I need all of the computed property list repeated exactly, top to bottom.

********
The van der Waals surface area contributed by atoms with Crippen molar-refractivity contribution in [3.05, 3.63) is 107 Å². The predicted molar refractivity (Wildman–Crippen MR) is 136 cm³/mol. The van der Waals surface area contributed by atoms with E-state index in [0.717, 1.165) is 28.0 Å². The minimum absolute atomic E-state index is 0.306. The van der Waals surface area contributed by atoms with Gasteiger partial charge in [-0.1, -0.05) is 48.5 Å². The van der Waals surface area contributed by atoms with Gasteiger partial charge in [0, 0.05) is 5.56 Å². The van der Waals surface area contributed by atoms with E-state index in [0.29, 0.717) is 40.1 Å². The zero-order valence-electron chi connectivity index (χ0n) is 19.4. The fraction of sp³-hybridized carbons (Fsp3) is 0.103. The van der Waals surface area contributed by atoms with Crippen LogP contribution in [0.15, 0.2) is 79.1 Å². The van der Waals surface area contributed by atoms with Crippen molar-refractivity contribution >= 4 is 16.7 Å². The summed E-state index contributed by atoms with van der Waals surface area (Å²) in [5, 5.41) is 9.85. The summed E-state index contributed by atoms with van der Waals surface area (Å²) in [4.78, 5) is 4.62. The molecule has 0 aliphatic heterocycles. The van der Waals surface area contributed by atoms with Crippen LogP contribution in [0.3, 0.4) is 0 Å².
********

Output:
The van der Waals surface area contributed by atoms with Crippen molar-refractivity contribution in [3.05, 3.63) is 107 Å². The predicted molar refractivity (Wildman–Crippen MR) is 136 cm³/mol. The van der Waals surface area contributed by atoms with E-state index in [0.717, 1.165) is 28.0 Å². The minimum absolute atomic E-state index is 0.306. The van der Waals surface area contributed by atoms with Gasteiger partial charge in [-0.1, -0.05) is 48.5 Å². The van der Waals surface area contributed by atoms with Gasteiger partial charge in [0, 0.05) is 5.56 Å². The van der Waals surface area contributed by atoms with E-state index in [0.29, 0.717) is 40.1 Å². The zero-order valence-electron chi connectivity index (χ0n) is 19.4. The fraction of sp³-hybridized carbons (Fsp3) is 0.103. The van der Waals surface area contributed by atoms with Crippen LogP contribution in [0.15, 0.2) is 79.1 Å². The van der Waals surface area contributed by atoms with Crippen molar-refractivity contribution >= 4 is 16.7 Å². The summed E-state index contributed by atoms with van der Waals surface area (Å²) in [5, 5.41) is 9.85. The summed E-state index contributed by atoms with van der Waals surface area (Å²) in [4.78, 5) is 4.62. The molecule has 0 aliphatic heterocycles. The van der Waals surface area contributed by atoms with Crippen LogP contribution in [0.3, 0.4) is 0 Å².